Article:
A celebration of spring at Heart Space Studios’ latest exhibition

I organised and curated the exhibition, Spring Love, at Heart Space Studios. My thoughts about the themes of the exhibition and individual textiles on display are published in a Trebuchet Magazine article and posted below.

Heart Space Studios is a lively and unusual gem in North Bristol with a variety of textiles classes on offer. Peyote stitch beaded jewellery, pincushion hearts and beautiful paper cut pictures are held alongside weekend corset-making classes. Artists from Bristol and Bath lead these workshops and collaborate with the Studios on a variety of events or regular textile clubs, including a popular ‘Knit & Stitch’ club.

Janet Haigh, the founder of the Studios, is an ex-Senior Research Fellow at UWE, Bristol, and was involved with developing textile techniques for vitreous enamel and other materials. She has also written various books on crazy patchwork and embroidery design, and likes to concentrate on drawing and stitching by hand. As a consequence the workshops are detailed and thorough, with a focus on good design.

Susi Bancroft's Kantha stitched works

Susi Bancroft’s Kantha stitched works

Celebrating the arrival of spring, Heart Space Studios’ current exhibition (until 7 April) is appropriately entitled ‘Spring Love’. Supporting the making of meaningful things ‘with hand, heart and eye’ the exhibition puts an eclectic array of textile art on display, including fresh pastel coloured corsets and bold enamel hearts. Heart Space explores ‘love’ from many angles including making craft with love, and the love of materials and techniques.  Continue reading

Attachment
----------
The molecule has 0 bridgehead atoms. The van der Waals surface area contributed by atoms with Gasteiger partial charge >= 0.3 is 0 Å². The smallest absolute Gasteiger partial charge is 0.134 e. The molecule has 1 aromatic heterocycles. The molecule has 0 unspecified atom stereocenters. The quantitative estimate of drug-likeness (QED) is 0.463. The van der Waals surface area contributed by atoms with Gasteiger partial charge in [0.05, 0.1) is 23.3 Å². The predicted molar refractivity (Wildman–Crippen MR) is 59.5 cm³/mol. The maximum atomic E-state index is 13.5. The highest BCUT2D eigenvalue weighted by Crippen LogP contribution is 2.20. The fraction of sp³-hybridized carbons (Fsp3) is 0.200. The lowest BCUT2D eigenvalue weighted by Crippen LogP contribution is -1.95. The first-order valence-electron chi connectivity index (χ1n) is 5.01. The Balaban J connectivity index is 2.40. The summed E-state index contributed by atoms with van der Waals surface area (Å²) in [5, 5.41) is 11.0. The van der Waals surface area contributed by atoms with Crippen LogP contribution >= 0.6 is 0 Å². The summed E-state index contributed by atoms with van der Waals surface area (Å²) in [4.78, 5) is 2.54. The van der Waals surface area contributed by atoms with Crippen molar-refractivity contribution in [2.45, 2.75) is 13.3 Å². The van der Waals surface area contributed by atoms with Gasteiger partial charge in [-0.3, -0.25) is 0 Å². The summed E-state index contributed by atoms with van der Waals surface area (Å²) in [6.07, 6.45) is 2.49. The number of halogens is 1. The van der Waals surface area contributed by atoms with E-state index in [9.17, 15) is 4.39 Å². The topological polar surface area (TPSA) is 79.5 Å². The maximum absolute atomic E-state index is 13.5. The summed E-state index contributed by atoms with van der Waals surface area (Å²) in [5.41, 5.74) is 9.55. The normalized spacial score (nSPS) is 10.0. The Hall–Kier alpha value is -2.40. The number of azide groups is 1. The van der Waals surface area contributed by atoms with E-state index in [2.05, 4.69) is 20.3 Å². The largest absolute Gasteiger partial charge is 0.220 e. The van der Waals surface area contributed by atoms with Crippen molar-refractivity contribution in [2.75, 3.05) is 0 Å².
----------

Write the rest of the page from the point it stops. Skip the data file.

Jacqueline Donachie: Weight, Susan’s Eyes and Winter Trees 2008

Friday Focus leafletThis is an article I wrote after giving a talk about the artist and her work at one of the Leamington Spa Gallery’s ‘Friday Focus’ talks

Donachie’s work “Weight, Susan’s Eyes and Winter Trees 2008” is a recent acquisition of The Leamington Art Gallery and is an important and thought-provoking piece to have in their collection. It stands out in the gallery because it is so different to the other pieces on display: it is an installation, and is modern and minimalist in its use of media, techniques and presentation. It helps to raise and expand important debates such as the interaction between science and art, the relationship between the art object and the viewer, and ideas about the politics of representation and interpretation.

This work is also captivating because of the refreshing and unusual way it focuses on the genetic disorder Muscular Dystrophy – which the artist’s sister has. Muscular Dystrophy is a muscle wasting condition of which there are many types – and each affects different muscles. Most conditions are progressive, causing the muscles to weaken over time. Some form of this disease affects more than 70,000 people in the UK. There is no cure for any of the different types, though there are various treatments that can help and gene therapy may be developed in the future.  Continue reading